First, because it is played by those who love it for its spirit of genuine combat, for its atmosphere of excitement, and who follow its fortunes for honor and glory, not for financial reward or because they intend to make it their life work; second, because it is a game of skill, dash, spirit, played by youths with imagination, a sense of ethics and of moral responsibility which place them on a plane above the average professional athlete; and third, because the game is clean, because tricky playing is properly penalized, because practically every college man who ever trod a gridiron would sooner have lost his right arm than thrown a game.

The rapid development of the small college eleven into a prominent factor in the sport has made intercollegiate football what it is today—at least from the box-office standpoint. Modern rules, featured by the forward pass and the consequent speeding up of the play generally, have done the rest. In fact, because of these things, the game, which formerly was looked upon as a sort of cross between a riot and a Greco-Roman free-for-all, now is classed as a pastime worthy of the patronage of the best type of sport lovers.

An attendance of 3,000,000 persons at a single day’s football matches, at a low average of $2 a head, makes a total of $6,000,000. Exact figures undoubtedly would show much larger receipts. The huge attendances of the 1920 season also indicate, not only a widening diffusion of college education among the American people, because it is the college men and women who constitute the larger portion of the crowds at the football games, but also that the pastime is becoming popular with many whose schooling did not include university training and to whom the battles on the gridiron are comparatively a new thing.

Frank Leslie's Weekly - October 29, 1921

Frank Leslie’s Weekly – October 29, 1921

When the Yale bowl was constructed room was provided for more than 60,000 persons. Up to that time the Harvard stadium at Cambridge was the largest of its kind, with a seating capacity of about 38,000. The Palmer stadium at Princeton can accommodate about 36,000 spectators. On one occasion, some time ago, the Yale management cared for 70,000 persons in the bowl by building temporary wooden stands to accommodate the overflow. It is believed by students of football conditions that in the near future the crowds at most of the big games will be limited only by the size of the stadiums, and that seating capacity will have to be provided for 100,000 or maybe 150,000.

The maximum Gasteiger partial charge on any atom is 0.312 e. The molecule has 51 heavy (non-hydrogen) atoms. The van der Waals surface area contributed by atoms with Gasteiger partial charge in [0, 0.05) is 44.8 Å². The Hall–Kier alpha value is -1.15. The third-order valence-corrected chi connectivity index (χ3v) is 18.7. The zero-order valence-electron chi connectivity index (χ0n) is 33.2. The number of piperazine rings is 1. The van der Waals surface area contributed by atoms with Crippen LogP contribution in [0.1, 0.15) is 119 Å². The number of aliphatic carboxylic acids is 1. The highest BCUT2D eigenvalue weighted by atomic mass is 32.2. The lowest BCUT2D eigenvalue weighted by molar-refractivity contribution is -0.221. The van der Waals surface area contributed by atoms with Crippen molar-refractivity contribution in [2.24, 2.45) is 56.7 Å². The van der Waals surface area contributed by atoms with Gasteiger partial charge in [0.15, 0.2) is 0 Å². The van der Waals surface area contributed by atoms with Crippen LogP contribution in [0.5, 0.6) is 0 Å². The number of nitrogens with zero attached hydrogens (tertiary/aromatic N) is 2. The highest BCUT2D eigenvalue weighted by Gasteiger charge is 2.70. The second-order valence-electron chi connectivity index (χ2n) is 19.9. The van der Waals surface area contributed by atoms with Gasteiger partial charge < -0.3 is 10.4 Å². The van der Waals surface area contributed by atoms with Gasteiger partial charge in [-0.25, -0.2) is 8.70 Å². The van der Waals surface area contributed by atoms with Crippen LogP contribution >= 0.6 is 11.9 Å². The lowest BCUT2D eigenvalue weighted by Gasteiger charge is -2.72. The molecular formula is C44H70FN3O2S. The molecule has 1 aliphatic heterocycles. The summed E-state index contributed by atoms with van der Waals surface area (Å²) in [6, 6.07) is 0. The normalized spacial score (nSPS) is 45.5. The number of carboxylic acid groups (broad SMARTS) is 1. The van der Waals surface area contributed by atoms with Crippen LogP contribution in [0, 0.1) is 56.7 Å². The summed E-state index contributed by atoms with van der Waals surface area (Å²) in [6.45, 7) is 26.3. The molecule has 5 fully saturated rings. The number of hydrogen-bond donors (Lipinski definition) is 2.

Of course, with so much real money in sight, the gambling fraternity has endeavored to put its black mark on the sport, but to date the sure-thing gentry have been so rudely received by the football players approached that they are discouraged.

Two recent incidents will indicate the effective manner in which certain “sure-thing” men were suppressed. One endeavored to obtain a signal code from a player on a Western team. The boy notified his coach, a famous quarterback not many years ago, and the latter enticed the gambler into a room in the training quarters, where he administered a necessary lesson with the assistance of a baseball bat. In another instance a gambler attempted to bribe the fullback on a small college eleven to toss away a game. The player invited the man to his room to settle the details, and when he got him there, locked the door and beat the offender until he yelled for mercy. Then the boy summoned the coach, who ran the gambler out of town.”

Source: Frank Leslie’s Weekly, December 4, 1920